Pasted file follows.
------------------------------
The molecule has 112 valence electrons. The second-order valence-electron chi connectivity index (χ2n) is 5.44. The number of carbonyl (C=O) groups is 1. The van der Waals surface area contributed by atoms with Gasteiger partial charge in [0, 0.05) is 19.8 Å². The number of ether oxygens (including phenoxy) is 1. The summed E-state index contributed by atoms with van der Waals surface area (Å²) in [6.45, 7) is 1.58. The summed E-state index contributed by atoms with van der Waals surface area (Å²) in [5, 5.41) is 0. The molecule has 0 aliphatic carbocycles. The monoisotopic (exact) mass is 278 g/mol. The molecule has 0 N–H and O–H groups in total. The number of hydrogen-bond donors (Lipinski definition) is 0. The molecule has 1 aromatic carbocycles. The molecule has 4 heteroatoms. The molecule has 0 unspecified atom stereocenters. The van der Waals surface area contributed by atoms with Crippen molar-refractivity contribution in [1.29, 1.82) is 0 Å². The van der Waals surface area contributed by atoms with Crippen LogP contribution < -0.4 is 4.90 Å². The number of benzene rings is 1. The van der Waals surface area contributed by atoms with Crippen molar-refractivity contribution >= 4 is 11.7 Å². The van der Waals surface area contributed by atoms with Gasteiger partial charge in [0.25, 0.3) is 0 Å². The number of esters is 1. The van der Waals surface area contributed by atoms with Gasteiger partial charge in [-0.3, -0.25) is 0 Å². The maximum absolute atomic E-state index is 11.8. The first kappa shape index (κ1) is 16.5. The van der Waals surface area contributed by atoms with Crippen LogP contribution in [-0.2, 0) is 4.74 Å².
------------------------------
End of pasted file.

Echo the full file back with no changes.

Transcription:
The molecule has 112 valence electrons. The second-order valence-electron chi connectivity index (χ2n) is 5.44. The number of carbonyl (C=O) groups is 1. The van der Waals surface area contributed by atoms with Gasteiger partial charge in [0, 0.05) is 19.8 Å². The number of ether oxygens (including phenoxy) is 1. The summed E-state index contributed by atoms with van der Waals surface area (Å²) in [6.45, 7) is 1.58. The summed E-state index contributed by atoms with van der Waals surface area (Å²) in [5, 5.41) is 0. The molecule has 0 aliphatic carbocycles. The monoisotopic (exact) mass is 278 g/mol. The molecule has 0 N–H and O–H groups in total. The number of hydrogen-bond donors (Lipinski definition) is 0. The molecule has 1 aromatic carbocycles. The molecule has 4 heteroatoms. The molecule has 0 unspecified atom stereocenters. The van der Waals surface area contributed by atoms with Crippen molar-refractivity contribution in [1.29, 1.82) is 0 Å². The van der Waals surface area contributed by atoms with Crippen LogP contribution < -0.4 is 4.90 Å². The number of benzene rings is 1. The van der Waals surface area contributed by atoms with Crippen molar-refractivity contribution >= 4 is 11.7 Å². The van der Waals surface area contributed by atoms with Gasteiger partial charge in [0.25, 0.3) is 0 Å². The number of esters is 1. The van der Waals surface area contributed by atoms with Gasteiger partial charge in [-0.3, -0.25) is 0 Å². The maximum absolute atomic E-state index is 11.8. The first kappa shape index (κ1) is 16.5. The van der Waals surface area contributed by atoms with Crippen LogP contribution in [-0.2, 0) is 4.74 Å².